A while back I wrote a blog on our new algorithm: http://blog.athico.com/2013/11/rip-rete-time-to-get-phreaky.html
Someone asked me about the new stack based system, and how backward chaining works. I replied to them in an email, but I thought others might find it useful, so have pasted it below. It’s written straight from my brain onto the page, so it’ a bit raw in places.; but I hope some find it useful, regardless.
When a rule is evaluated, it evaluates from root to tip.
For each node it evaluates all possible joins and produces a tuple set. That child tuple set is then passed to the child node. The tuple set that is passed in is refered as the srcTupleSet (for variable name) then all the children are placed into the trgTupleSet. The trgTupleSet is passed to the child node, where it becomes the srcTupleSet.
srcTuples = trgTuples; // previous target, is now the source
When a node is entered it has a number of variables that are necessary to evaluate the node. The node id, the node memory, the segment memory, the srcTupleSet the trgTupleSet. Any node can be paused and resumed (evaluate at a later point in time) by creating a StackEntry that references these values. The StackEntry is placed onto the stack. Here is the StackEntry class: https://github.com/droolsjbpm/drools/blob/master/drools-core/src/main/java/org/drools/core/phreak/StackEntry.java
This is needed for 2 reasons, backward chaining and sub networks. Backward chaining is done via the query node.
When the propagation reaches a query node it needs to suspend the evaluation of the current rule – so it creates a StackEntry and places it on the stack.
A query is just a rule with no RHS, no consequence. It collects all the results that reach the terminal node and returns them to the caller. The query node allows a rule to invoke a query, passing in arguments. Invoking a query is done by inserting a DroolsQuery object, which matches the root pattern and triggers a propagation:
LeftInputAdapterNode.doInsertObject(handle, pCtx, lian, wm, lm, false, dquery.isOpen());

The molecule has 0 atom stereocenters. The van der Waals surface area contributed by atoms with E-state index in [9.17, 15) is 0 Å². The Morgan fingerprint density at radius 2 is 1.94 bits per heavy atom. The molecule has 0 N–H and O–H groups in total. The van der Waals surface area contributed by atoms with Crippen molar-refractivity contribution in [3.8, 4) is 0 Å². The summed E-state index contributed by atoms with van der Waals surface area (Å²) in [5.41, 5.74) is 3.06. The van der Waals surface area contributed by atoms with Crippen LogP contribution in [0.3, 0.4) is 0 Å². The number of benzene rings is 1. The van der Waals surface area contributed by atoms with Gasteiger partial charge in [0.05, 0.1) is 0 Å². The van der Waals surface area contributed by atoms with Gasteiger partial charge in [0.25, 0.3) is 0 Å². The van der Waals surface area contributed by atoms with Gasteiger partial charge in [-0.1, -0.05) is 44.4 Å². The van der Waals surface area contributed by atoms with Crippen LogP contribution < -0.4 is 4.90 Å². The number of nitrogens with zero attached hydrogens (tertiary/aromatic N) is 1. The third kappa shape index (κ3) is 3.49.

Like prolog, arguments can be bound or unbound. A bound argument is an in-variable, and unbound argument is an out-variable. Implementation wise we do not apply constraints to unbound arguments. This allows for the classic prolog “transitive closure” type query. And while a rule can call a query, a query can also call a query (we don’t have tabling to detect infinite cycles).
query isContainedIn( String x, String y ) Location( x, y; ) or ( Location( z, y; ) and isContainedIn( x, z; ) ) end
Note drools supports positional and slotted arguments in patterns. This is done by mapping all positions to a slot.
A step by step tutorial showing the above query in action, for reactive and non-reactive transitive closures, can be found here: https://www.youtube.com/watch?v=fCjIRVSRFvA
For the evaluating query, when the trgTulupleSet reaches the terminal node, it iterates and adds each tuple to the “collector”.
The collector creates a special child tuple, that can be added into the calling parent.
Once the query has finished evaluating, it returns. The process of retuning then allows the execution to visit the stack, where it pops the StackEntry and resumes the evaluation – but now the query results are available.
A query can be invoked reactively and non-reactively. Non reactively means there is no left memory and the query is not left open. Reactively means there is left memory and the query is left open. The reactive query is fully incremental and supports updates and deletes:
The data structures we use for tuples and “nested” (query result) tuples is efficient and “copy free” and “search free” – it’s all double linked lists. This was necessary to make incremental queries efficient.
Sub networks use a similar technique. At the point a subnetwork is reached, the outer rule is suspended (placed on the stack) and the inner network evaluation is created.
Once the subnetwork is finished, the outer rule resumes and places the results into the right input of the outer child node:
As previous mentioned currently we provide lazy rule evaluation, but not incremental rule evaluation. Once a rule evaluation starts, all tuples are produced. However as a stack entry can paused and resumed in any node, it could be used to provide incremental rule evaluation too – although we don’t do this now. In effect you “take” X number of objects on the right input – which could be 1 or 5 or 25 or 100. The number allows you to tune latency vs throughput. After a take if there are still un-evaluated right inputs, you create a StackEntry that forces re-evaluation of this node after the current propagation has finished.